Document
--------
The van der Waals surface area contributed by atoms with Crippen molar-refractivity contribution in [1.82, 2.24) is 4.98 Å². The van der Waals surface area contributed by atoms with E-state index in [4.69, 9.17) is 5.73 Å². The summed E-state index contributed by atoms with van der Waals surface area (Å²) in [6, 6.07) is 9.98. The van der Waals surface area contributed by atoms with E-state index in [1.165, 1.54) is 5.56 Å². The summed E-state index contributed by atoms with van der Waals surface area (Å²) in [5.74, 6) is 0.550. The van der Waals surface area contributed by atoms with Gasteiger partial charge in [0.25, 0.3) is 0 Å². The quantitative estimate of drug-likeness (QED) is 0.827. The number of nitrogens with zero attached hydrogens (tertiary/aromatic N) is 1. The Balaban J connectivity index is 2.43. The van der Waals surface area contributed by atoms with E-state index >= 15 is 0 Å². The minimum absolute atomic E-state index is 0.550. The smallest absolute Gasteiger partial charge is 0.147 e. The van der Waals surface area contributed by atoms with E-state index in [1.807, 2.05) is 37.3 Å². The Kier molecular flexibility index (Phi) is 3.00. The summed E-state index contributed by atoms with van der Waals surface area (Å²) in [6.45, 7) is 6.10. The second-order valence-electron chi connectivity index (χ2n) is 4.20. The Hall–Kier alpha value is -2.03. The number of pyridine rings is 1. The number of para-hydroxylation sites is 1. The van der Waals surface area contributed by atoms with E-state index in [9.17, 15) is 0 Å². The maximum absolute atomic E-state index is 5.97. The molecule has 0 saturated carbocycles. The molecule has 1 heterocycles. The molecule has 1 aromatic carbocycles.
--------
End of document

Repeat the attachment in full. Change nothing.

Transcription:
The van der Waals surface area contributed by atoms with Crippen molar-refractivity contribution in [1.82, 2.24) is 4.98 Å². The van der Waals surface area contributed by atoms with E-state index in [4.69, 9.17) is 5.73 Å². The summed E-state index contributed by atoms with van der Waals surface area (Å²) in [6, 6.07) is 9.98. The van der Waals surface area contributed by atoms with E-state index in [1.165, 1.54) is 5.56 Å². The summed E-state index contributed by atoms with van der Waals surface area (Å²) in [5.74, 6) is 0.550. The van der Waals surface area contributed by atoms with Gasteiger partial charge in [0.25, 0.3) is 0 Å². The quantitative estimate of drug-likeness (QED) is 0.827. The number of nitrogens with zero attached hydrogens (tertiary/aromatic N) is 1. The Balaban J connectivity index is 2.43. The van der Waals surface area contributed by atoms with E-state index >= 15 is 0 Å². The minimum absolute atomic E-state index is 0.550. The smallest absolute Gasteiger partial charge is 0.147 e. The van der Waals surface area contributed by atoms with E-state index in [1.807, 2.05) is 37.3 Å². The Kier molecular flexibility index (Phi) is 3.00. The summed E-state index contributed by atoms with van der Waals surface area (Å²) in [6.45, 7) is 6.10. The second-order valence-electron chi connectivity index (χ2n) is 4.20. The Hall–Kier alpha value is -2.03. The number of pyridine rings is 1. The number of para-hydroxylation sites is 1. The van der Waals surface area contributed by atoms with E-state index in [9.17, 15) is 0 Å². The maximum absolute atomic E-state index is 5.97. The molecule has 0 saturated carbocycles. The molecule has 1 heterocycles. The molecule has 1 aromatic carbocycles.